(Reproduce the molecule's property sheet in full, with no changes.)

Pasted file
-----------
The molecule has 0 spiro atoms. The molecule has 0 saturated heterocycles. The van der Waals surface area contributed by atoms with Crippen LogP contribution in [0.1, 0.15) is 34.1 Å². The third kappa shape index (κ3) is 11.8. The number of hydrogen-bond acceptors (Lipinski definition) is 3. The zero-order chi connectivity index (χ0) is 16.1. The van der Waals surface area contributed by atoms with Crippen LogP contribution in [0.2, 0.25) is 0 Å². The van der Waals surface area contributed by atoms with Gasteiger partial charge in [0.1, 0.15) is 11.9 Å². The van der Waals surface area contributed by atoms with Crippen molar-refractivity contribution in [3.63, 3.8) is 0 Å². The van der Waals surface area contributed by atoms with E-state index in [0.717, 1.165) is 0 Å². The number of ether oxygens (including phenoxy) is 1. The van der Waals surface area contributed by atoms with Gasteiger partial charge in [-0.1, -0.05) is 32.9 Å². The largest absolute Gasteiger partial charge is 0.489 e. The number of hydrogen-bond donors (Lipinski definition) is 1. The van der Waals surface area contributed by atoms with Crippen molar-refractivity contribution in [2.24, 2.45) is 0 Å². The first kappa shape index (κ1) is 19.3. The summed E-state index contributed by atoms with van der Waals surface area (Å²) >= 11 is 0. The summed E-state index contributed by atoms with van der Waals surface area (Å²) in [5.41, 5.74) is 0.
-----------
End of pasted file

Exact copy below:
The molecule has 0 spiro atoms. The molecule has 0 saturated heterocycles. The van der Waals surface area contributed by atoms with Crippen LogP contribution in [0.1, 0.15) is 34.1 Å². The third kappa shape index (κ3) is 11.8. The number of hydrogen-bond acceptors (Lipinski definition) is 3. The zero-order chi connectivity index (χ0) is 16.1. The van der Waals surface area contributed by atoms with Crippen LogP contribution in [0.2, 0.25) is 0 Å². The van der Waals surface area contributed by atoms with Gasteiger partial charge in [0.1, 0.15) is 11.9 Å². The van der Waals surface area contributed by atoms with Crippen molar-refractivity contribution in [3.63, 3.8) is 0 Å². The van der Waals surface area contributed by atoms with E-state index in [0.717, 1.165) is 0 Å². The number of ether oxygens (including phenoxy) is 1. The van der Waals surface area contributed by atoms with Gasteiger partial charge in [-0.1, -0.05) is 32.9 Å². The largest absolute Gasteiger partial charge is 0.489 e. The number of hydrogen-bond donors (Lipinski definition) is 1. The van der Waals surface area contributed by atoms with Crippen molar-refractivity contribution in [2.24, 2.45) is 0 Å². The first kappa shape index (κ1) is 19.3. The summed E-state index contributed by atoms with van der Waals surface area (Å²) >= 11 is 0. The summed E-state index contributed by atoms with van der Waals surface area (Å²) in [5.41, 5.74) is 0.